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johnnyBravo

c++ Why am I getting CreateWindowW, when I call CreateWindow ?

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Hi, i've got two projects, with the same code. One was created from the Visual c++ 2005 beta 1, and the other was created in beta 2 version. With the beta1, when I call 'CreateWindow', which is when I put my mouse over it, says 'CreateWIndowA' has been defined as 'CreateWindow'. But with beta2 the 'CreateWindow' has been defined as 'CreateWindowW'. I've looked through the two different project files, and I can't see any major differences that would cause the two projects to get a different definition of the 'CreateWindow' function. Anyone know what is going on here? Thanks

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CreateWindow is (along with many other Win32 functions) mapped to one of two functions, CreateWindowA or CreateWindowW, depending on whether or not UNICODE has been defined. Your project in beta2 apparently has unicode defined, so you're getting the wide character version of the function. I'm away from my own computer right now, but some googling says you should be able to remove the unicode flag by doing the following:

-Look under Project Settings -> C/C++ tab -> Category: General -> Preprocessor Definitions
-Remove UNICODE and/or _UNICODE

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Guest Anonymous Poster
Quote:
Original post by Nemesis2k2
CreateWindow is (along with many other Win32 functions) mapped to one of two functions, CreateWindowA or CreateWindowW, depending on whether or not UNICODE has been defined.

winuser.h:
#ifdef UNICODE
#define CreateWindow CreateWindowW
#else
#define CreateWindow CreateWindowA
#endif // !UNICODE

Quote:
Original post by Nemesis2k2
...to remove the unicode flag by doing the following:

Sure, but there's really no good reason to do this, unless you need to run on Windows 9x.

Windows NT/2000/XP and upcoming versions of Windows are all natively designed for Unicode.

CreateWindowW is the actual implementation, CreateWindowA is only a wrapper that converts CHAR strings to WCHAR strings and then calls CreateWindowW. This holds for all Win32 APIs that has both A and W versions. So from a performance point of view it's better to use the WCHAR versions. Of course it also makes your applications easier to localize.

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Macros. Yuck. This really annoys me when creating OO wrappers around the Win32 API. They didn't even bother with the all caps naming convention for macros.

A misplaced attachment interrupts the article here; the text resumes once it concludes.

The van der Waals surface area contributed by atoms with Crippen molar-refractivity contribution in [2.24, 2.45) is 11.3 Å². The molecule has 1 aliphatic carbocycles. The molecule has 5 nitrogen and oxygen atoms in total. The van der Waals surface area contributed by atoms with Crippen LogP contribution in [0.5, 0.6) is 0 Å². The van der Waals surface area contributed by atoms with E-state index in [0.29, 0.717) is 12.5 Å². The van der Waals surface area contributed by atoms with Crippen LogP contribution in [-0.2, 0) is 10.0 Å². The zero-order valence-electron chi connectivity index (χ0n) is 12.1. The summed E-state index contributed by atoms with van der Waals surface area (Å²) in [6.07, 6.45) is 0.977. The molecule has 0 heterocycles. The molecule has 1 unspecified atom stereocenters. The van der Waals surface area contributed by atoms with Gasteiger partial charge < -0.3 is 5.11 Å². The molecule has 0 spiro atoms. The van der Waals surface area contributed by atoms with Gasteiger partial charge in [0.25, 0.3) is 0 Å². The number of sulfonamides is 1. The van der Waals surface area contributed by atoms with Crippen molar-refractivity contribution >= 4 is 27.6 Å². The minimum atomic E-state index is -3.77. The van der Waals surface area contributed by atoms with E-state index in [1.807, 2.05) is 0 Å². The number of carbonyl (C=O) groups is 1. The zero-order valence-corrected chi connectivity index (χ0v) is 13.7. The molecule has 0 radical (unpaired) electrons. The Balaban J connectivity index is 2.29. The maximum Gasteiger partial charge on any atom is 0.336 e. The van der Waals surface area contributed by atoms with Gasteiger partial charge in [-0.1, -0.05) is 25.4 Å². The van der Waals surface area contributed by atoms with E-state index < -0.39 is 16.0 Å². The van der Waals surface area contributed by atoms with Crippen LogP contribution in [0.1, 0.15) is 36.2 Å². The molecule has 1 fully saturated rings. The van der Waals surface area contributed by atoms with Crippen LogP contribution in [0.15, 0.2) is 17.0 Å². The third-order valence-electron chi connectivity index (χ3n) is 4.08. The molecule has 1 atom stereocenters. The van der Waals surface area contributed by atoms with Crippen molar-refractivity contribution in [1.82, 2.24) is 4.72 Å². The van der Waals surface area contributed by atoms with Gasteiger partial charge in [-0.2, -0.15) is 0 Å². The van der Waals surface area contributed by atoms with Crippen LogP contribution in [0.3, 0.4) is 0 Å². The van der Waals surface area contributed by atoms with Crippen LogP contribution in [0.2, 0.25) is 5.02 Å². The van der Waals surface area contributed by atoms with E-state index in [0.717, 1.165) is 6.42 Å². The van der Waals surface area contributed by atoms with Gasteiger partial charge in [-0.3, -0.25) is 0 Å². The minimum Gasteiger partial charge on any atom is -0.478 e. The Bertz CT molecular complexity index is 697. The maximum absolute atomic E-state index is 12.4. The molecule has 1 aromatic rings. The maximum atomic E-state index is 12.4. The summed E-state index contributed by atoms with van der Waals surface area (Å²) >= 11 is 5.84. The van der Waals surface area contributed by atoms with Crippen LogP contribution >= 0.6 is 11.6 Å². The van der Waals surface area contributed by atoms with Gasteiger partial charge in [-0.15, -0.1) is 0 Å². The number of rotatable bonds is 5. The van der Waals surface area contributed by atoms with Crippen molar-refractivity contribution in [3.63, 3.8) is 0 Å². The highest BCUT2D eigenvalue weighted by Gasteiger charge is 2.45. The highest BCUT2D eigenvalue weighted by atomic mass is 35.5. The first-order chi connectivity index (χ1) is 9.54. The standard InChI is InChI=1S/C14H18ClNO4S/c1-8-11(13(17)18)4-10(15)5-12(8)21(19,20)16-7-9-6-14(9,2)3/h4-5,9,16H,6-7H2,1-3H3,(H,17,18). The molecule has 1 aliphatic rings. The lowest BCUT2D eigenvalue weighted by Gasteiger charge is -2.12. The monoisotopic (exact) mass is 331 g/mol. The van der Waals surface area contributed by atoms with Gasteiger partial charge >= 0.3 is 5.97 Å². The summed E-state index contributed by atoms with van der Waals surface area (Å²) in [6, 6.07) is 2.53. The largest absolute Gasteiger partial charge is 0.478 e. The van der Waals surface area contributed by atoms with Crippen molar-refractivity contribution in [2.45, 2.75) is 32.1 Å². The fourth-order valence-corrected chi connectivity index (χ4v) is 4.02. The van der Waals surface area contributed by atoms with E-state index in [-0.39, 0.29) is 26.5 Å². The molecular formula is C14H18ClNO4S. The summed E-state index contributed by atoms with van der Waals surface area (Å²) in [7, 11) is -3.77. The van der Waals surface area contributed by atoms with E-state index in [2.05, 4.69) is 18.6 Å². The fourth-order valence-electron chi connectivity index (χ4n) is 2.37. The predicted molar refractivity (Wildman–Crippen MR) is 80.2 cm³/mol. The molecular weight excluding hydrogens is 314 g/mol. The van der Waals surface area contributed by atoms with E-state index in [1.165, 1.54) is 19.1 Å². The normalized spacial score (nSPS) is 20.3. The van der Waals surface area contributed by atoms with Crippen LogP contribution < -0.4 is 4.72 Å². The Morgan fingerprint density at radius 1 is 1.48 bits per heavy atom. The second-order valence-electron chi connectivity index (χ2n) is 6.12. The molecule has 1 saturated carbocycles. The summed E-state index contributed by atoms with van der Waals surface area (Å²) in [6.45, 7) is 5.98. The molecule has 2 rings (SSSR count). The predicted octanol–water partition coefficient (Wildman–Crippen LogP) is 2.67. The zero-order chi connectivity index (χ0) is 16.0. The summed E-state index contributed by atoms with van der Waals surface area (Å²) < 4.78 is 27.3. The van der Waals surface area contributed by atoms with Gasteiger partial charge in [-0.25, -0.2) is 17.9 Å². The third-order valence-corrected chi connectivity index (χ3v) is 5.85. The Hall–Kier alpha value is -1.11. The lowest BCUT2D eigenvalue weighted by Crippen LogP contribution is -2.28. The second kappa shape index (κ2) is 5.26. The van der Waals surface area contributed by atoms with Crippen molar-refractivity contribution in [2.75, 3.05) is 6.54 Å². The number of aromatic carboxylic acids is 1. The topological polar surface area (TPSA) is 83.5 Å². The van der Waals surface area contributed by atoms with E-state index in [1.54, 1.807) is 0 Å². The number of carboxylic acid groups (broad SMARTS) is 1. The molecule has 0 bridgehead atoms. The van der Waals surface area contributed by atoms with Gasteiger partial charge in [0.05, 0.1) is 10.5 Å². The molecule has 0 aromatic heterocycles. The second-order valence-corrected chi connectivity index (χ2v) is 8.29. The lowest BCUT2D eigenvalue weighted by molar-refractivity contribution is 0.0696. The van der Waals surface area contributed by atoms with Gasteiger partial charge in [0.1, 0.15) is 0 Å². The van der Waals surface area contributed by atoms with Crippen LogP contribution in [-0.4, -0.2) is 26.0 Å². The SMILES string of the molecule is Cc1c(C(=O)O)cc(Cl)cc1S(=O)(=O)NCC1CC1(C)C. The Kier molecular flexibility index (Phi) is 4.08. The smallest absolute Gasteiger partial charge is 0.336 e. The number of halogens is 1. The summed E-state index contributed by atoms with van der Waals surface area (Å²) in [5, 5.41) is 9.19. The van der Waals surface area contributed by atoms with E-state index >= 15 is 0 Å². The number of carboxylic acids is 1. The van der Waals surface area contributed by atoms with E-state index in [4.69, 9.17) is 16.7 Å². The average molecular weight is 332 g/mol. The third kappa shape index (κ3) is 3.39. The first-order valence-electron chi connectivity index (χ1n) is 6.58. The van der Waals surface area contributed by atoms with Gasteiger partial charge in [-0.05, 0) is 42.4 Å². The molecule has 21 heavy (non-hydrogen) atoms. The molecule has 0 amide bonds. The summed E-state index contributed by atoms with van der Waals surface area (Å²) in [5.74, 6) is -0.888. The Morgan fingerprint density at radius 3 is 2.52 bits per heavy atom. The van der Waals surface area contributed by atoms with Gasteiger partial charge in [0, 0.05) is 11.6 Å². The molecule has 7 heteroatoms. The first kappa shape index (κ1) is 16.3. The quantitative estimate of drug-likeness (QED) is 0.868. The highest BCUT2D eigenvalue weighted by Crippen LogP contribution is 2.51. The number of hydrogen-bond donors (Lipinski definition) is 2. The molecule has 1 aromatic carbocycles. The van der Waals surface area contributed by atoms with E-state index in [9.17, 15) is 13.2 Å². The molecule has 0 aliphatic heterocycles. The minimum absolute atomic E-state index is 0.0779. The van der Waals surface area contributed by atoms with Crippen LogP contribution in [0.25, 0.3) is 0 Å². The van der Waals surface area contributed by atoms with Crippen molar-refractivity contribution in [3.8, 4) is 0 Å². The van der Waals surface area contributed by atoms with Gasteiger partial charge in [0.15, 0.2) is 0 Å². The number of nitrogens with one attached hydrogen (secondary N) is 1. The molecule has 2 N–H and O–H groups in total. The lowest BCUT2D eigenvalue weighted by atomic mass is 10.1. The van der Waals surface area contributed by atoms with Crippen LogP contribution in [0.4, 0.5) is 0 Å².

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Quote:
Original post by Nitage
Macros. Yuck. This really annoys me when creating OO wrappers around the Win32 API. They didn't even bother with the all caps naming convention for macros.


Well its nice you think this way:) but the win32 api is C not C++, you can't impose your own arbitrary decisions on the rest of the programming world. The reason they don't use the all caps naming convention is two fold a) its just your convention not a standard, b) they wan't it to look like a funtion call as that's how it was from the windows 3.1 days. This way other people dont' have to modify their code.

Just because you've never worked on a serious project doesn't mean others haven't. Maintaing legacy code is very important, and your "rant" would cause most of it to break.

EDIT, sorry that came off alittle harsh on you, didn't mean it to:) You just need to learn that most microsoft "hacks" are acutallly very well thought out and implemented by people who have forgotten more about programming than we'll ever know:)

Cheers
Chris

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Good post [smile]

Quote:
Original post by chollida1
You just need to learn that most microsoft "hacks" are acutallly very well thought out and implemented by people who have forgotten more about programming than we'll ever know
[lol] I presume you didn't mean "forgotten" in that sentence?! Either way it's funny, you get a cookie.

Jack

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Quote:
Quote:
Original post by Nemesis2k2
...to remove the unicode flag by doing the following:

Sure, but there's really no good reason to do this, unless you need to run on Windows 9x.

Windows NT/2000/XP and upcoming versions of Windows are all natively designed for Unicode.